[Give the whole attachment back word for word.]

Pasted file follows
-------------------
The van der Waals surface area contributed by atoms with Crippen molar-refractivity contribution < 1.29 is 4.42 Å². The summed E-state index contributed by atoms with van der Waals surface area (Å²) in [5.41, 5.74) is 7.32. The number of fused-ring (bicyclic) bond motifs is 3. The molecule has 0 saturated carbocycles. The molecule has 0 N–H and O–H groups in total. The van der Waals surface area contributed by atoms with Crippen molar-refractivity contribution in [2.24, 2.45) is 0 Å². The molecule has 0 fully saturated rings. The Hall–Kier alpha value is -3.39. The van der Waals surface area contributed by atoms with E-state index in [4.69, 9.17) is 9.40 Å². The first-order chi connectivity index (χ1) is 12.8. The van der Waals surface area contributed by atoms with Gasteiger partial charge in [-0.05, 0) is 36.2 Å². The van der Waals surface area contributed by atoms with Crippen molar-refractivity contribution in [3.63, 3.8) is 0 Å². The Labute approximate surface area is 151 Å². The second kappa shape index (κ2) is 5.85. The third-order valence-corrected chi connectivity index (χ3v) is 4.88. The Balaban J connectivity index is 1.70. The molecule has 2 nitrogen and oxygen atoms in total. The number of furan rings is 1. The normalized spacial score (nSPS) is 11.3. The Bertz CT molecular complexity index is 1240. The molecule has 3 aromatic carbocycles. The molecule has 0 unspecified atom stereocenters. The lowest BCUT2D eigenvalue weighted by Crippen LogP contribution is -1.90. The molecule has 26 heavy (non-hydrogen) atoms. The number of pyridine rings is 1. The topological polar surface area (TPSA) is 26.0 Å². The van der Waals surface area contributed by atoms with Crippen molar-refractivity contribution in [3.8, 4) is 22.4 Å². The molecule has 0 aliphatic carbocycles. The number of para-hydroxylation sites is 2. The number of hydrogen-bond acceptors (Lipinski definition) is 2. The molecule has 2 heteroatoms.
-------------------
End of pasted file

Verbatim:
The van der Waals surface area contributed by atoms with Crippen molar-refractivity contribution < 1.29 is 4.42 Å². The summed E-state index contributed by atoms with van der Waals surface area (Å²) in [5.41, 5.74) is 7.32. The number of fused-ring (bicyclic) bond motifs is 3. The molecule has 0 saturated carbocycles. The molecule has 0 N–H and O–H groups in total. The van der Waals surface area contributed by atoms with Crippen molar-refractivity contribution in [2.24, 2.45) is 0 Å². The molecule has 0 fully saturated rings. The Hall–Kier alpha value is -3.39. The van der Waals surface area contributed by atoms with E-state index in [4.69, 9.17) is 9.40 Å². The first-order chi connectivity index (χ1) is 12.8. The van der Waals surface area contributed by atoms with Gasteiger partial charge in [-0.05, 0) is 36.2 Å². The van der Waals surface area contributed by atoms with Crippen molar-refractivity contribution in [3.63, 3.8) is 0 Å². The Labute approximate surface area is 151 Å². The second kappa shape index (κ2) is 5.85. The third-order valence-corrected chi connectivity index (χ3v) is 4.88. The Balaban J connectivity index is 1.70. The molecule has 2 nitrogen and oxygen atoms in total. The number of furan rings is 1. The normalized spacial score (nSPS) is 11.3. The Bertz CT molecular complexity index is 1240. The molecule has 3 aromatic carbocycles. The molecule has 0 unspecified atom stereocenters. The lowest BCUT2D eigenvalue weighted by Crippen LogP contribution is -1.90. The molecule has 26 heavy (non-hydrogen) atoms. The number of pyridine rings is 1. The topological polar surface area (TPSA) is 26.0 Å². The van der Waals surface area contributed by atoms with Crippen molar-refractivity contribution in [3.8, 4) is 22.4 Å². The molecule has 0 aliphatic carbocycles. The number of para-hydroxylation sites is 2. The number of hydrogen-bond acceptors (Lipinski definition) is 2. The molecule has 2 heteroatoms.